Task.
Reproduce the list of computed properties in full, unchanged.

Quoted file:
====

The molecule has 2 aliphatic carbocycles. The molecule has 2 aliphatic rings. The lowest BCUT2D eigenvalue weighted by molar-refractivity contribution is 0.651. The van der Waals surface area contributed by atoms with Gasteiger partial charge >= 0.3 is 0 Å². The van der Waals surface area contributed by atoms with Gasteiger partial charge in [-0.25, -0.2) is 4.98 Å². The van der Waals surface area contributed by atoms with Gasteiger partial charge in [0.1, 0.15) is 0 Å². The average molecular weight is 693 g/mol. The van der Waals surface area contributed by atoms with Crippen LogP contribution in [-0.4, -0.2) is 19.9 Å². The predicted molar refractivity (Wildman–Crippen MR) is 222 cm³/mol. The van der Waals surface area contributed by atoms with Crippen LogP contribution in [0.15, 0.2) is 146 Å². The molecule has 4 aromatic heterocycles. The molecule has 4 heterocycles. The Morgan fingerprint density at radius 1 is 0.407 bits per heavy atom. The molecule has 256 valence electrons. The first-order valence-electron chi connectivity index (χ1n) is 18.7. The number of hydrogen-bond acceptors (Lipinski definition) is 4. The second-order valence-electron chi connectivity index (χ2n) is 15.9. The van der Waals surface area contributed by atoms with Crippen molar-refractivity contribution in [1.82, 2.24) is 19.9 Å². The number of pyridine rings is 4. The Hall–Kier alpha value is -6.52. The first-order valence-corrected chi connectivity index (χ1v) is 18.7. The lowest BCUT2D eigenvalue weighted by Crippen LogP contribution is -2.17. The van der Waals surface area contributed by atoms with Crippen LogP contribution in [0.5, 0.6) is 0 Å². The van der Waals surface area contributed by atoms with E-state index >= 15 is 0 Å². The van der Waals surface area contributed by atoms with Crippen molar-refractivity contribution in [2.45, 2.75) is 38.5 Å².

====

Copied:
The molecule has 2 aliphatic carbocycles. The molecule has 2 aliphatic rings. The lowest BCUT2D eigenvalue weighted by molar-refractivity contribution is 0.651. The van der Waals surface area contributed by atoms with Gasteiger partial charge >= 0.3 is 0 Å². The van der Waals surface area contributed by atoms with Gasteiger partial charge in [-0.25, -0.2) is 4.98 Å². The van der Waals surface area contributed by atoms with Gasteiger partial charge in [0.1, 0.15) is 0 Å². The average molecular weight is 693 g/mol. The van der Waals surface area contributed by atoms with Crippen LogP contribution in [-0.4, -0.2) is 19.9 Å². The predicted molar refractivity (Wildman–Crippen MR) is 222 cm³/mol. The van der Waals surface area contributed by atoms with Crippen LogP contribution in [0.15, 0.2) is 146 Å². The molecule has 4 aromatic heterocycles. The molecule has 4 heterocycles. The Morgan fingerprint density at radius 1 is 0.407 bits per heavy atom. The molecule has 256 valence electrons. The first-order valence-electron chi connectivity index (χ1n) is 18.7. The number of hydrogen-bond acceptors (Lipinski definition) is 4. The second-order valence-electron chi connectivity index (χ2n) is 15.9. The van der Waals surface area contributed by atoms with Crippen molar-refractivity contribution in [1.82, 2.24) is 19.9 Å². The number of pyridine rings is 4. The Hall–Kier alpha value is -6.52. The first-order valence-corrected chi connectivity index (χ1v) is 18.7. The lowest BCUT2D eigenvalue weighted by Crippen LogP contribution is -2.17. The van der Waals surface area contributed by atoms with Crippen LogP contribution in [0.5, 0.6) is 0 Å². The van der Waals surface area contributed by atoms with E-state index >= 15 is 0 Å². The van der Waals surface area contributed by atoms with Crippen molar-refractivity contribution in [2.45, 2.75) is 38.5 Å².